Mooi River (town)
|• Total||11.43 km2 (4.41 sq mi)|
|• Density||250/km2 (650/sq mi)|
|Racial makeup (2011)|
|• Black African||51.7%|
|First languages (2011)|
Mooi River (Afrikaans: Mooirivier) is a small town situated at 1,389m above sea level and 160 km from the coast in KwaZulu-Natal, South Africa. The first European settlement in the area was at Mooi River Drift in 1852. This was formally named Weston in 1866 after the first Governor of Natal, Martin West. In 1879, an Irishman named Alexander Lawrence purchased the farm "Grantleigh" upstream from Weston, on the banks of the Mooi River. "Mooirivier" is Dutch for "beautiful river". In 1884, the railway line from Durban, on the coast, to Johannesburg, in the interior, reached the area and was built across Alexander Lawrence's land. He subsequently laid out and establish the village of Lawrenceville on his farm "Grantleigh" and so is known as "The Father of Mooi River". In 1921, the village was renamed Mooi River when it was declared a town. It lies on the principal road N3 and rail routes between Johannesburg and Durban. Although the railway-station is no longer used for passengers, goods are still carried. There is a toll plaza located on the N3 at Mooi River.
There are six schools serving the Mooi River municipal area with numerous others further from town that serve the traditional farm labourer communities. The six main schools are:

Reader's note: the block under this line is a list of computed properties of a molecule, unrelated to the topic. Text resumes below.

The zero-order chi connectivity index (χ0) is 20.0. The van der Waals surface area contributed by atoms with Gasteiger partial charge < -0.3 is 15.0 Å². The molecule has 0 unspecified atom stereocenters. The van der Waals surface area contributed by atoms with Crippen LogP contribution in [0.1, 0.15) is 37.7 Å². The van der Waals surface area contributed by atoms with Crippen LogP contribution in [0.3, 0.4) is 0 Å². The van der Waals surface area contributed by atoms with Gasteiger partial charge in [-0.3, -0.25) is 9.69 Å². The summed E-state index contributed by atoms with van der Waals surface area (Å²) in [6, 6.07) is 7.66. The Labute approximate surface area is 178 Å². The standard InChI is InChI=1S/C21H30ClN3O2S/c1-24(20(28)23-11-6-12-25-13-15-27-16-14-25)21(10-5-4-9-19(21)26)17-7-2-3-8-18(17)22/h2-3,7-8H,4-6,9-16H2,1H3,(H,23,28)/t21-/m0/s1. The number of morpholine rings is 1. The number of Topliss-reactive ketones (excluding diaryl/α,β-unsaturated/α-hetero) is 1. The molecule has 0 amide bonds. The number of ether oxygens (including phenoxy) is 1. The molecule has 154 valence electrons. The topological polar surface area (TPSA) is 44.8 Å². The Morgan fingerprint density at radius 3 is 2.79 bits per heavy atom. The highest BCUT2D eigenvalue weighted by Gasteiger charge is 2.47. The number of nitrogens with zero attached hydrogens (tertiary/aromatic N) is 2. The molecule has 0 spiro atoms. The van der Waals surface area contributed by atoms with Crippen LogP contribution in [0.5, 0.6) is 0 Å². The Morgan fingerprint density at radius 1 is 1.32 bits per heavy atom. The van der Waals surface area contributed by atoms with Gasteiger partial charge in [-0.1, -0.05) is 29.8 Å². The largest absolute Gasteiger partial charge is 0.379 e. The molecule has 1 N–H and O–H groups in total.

- Treverton Preparatory School and College, a private school of about 600 students. In the hills of the small game park within Treverton there lie some trenches used in the Boer wars. From these the Boers observed English movements at Weston - their remount depot.
- Weston, a public agricultural school with a very good reputation. There is great rugby rivalry between these two schools.
- Mooi River Primary in the centre of town.
- Ai Kajee Primary.
- Bruntville Primary serving the Bruntville area of Mooi River
- Emnyezaneni Secondary school serving the Bruntville area of Mooi River
The urban economy of the area is currently based primarily on Retail entrepreneurship, Tourism and supporting the local agricultural community. Previously, the backbone of the urban economy had been Mooi River Textiles which finally closed in 2002 after years of down-sizing. The decline of the textile industry is being reversed however with large foreign investment from the Far-East.
The rural economy is based around agriculture and tourism. The main farming categories are dairy and equine. Local farmers are supported by the Mooi River Farmers Association 
Mooi River forms an important part of the Midlands Meander tourism route